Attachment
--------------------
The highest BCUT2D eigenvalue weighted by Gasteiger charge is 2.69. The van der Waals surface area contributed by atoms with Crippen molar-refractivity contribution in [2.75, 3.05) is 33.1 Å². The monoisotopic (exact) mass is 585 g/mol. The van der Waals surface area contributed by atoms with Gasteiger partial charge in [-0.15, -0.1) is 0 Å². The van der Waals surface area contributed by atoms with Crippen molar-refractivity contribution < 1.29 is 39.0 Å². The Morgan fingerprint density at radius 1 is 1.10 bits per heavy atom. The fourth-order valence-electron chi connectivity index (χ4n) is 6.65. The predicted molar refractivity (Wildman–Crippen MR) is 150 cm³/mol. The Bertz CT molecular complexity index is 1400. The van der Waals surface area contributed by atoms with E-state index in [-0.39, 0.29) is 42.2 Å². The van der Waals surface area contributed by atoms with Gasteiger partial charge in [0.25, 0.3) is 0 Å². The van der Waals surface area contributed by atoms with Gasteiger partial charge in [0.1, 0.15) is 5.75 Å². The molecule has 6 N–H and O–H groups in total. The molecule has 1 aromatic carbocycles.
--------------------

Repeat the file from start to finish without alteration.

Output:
The highest BCUT2D eigenvalue weighted by Gasteiger charge is 2.69. The van der Waals surface area contributed by atoms with Crippen molar-refractivity contribution in [2.75, 3.05) is 33.1 Å². The monoisotopic (exact) mass is 585 g/mol. The van der Waals surface area contributed by atoms with Gasteiger partial charge in [-0.15, -0.1) is 0 Å². The van der Waals surface area contributed by atoms with Crippen molar-refractivity contribution < 1.29 is 39.0 Å². The Morgan fingerprint density at radius 1 is 1.10 bits per heavy atom. The fourth-order valence-electron chi connectivity index (χ4n) is 6.65. The predicted molar refractivity (Wildman–Crippen MR) is 150 cm³/mol. The Bertz CT molecular complexity index is 1400. The van der Waals surface area contributed by atoms with E-state index in [-0.39, 0.29) is 42.2 Å². The van der Waals surface area contributed by atoms with Gasteiger partial charge in [0.25, 0.3) is 0 Å². The van der Waals surface area contributed by atoms with Gasteiger partial charge in [0.1, 0.15) is 5.75 Å². The molecule has 6 N–H and O–H groups in total. The molecule has 1 aromatic carbocycles.